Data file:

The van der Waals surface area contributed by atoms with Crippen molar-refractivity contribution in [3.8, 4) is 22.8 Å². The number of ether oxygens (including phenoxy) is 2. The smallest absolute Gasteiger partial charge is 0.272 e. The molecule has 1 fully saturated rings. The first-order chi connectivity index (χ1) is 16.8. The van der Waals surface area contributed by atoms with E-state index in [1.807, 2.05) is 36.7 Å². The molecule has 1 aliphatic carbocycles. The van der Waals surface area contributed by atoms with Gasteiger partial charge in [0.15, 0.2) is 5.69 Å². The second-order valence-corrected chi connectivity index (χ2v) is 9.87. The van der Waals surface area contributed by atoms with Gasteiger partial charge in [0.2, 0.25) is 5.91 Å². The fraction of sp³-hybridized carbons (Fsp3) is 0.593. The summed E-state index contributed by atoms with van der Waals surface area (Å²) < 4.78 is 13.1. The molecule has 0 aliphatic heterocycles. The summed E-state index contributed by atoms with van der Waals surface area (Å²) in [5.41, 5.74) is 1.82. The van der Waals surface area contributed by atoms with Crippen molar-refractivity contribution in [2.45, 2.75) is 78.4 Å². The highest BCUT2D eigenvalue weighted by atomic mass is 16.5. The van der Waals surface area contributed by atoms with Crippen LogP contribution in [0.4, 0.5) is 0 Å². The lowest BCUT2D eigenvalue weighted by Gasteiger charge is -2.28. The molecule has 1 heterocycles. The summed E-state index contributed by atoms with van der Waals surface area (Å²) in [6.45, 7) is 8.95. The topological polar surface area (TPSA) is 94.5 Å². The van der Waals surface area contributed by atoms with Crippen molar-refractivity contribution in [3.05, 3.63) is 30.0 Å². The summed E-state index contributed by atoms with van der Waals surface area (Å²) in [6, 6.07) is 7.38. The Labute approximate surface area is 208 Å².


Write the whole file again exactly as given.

The van der Waals surface area contributed by atoms with Crippen molar-refractivity contribution in [3.8, 4) is 22.8 Å². The number of ether oxygens (including phenoxy) is 2. The smallest absolute Gasteiger partial charge is 0.272 e. The molecule has 1 fully saturated rings. The first-order chi connectivity index (χ1) is 16.8. The van der Waals surface area contributed by atoms with E-state index in [1.807, 2.05) is 36.7 Å². The molecule has 1 aliphatic carbocycles. The van der Waals surface area contributed by atoms with Gasteiger partial charge in [0.15, 0.2) is 5.69 Å². The second-order valence-corrected chi connectivity index (χ2v) is 9.87. The van der Waals surface area contributed by atoms with Gasteiger partial charge in [0.2, 0.25) is 5.91 Å². The fraction of sp³-hybridized carbons (Fsp3) is 0.593. The summed E-state index contributed by atoms with van der Waals surface area (Å²) < 4.78 is 13.1. The molecule has 0 aliphatic heterocycles. The summed E-state index contributed by atoms with van der Waals surface area (Å²) in [5.41, 5.74) is 1.82. The van der Waals surface area contributed by atoms with Crippen molar-refractivity contribution in [2.45, 2.75) is 78.4 Å². The highest BCUT2D eigenvalue weighted by atomic mass is 16.5. The van der Waals surface area contributed by atoms with Crippen LogP contribution in [0.4, 0.5) is 0 Å². The lowest BCUT2D eigenvalue weighted by Gasteiger charge is -2.28. The molecule has 1 heterocycles. The summed E-state index contributed by atoms with van der Waals surface area (Å²) in [6.45, 7) is 8.95. The topological polar surface area (TPSA) is 94.5 Å². The van der Waals surface area contributed by atoms with Crippen molar-refractivity contribution in [3.05, 3.63) is 30.0 Å². The summed E-state index contributed by atoms with van der Waals surface area (Å²) in [6, 6.07) is 7.38. The Labute approximate surface area is 208 Å².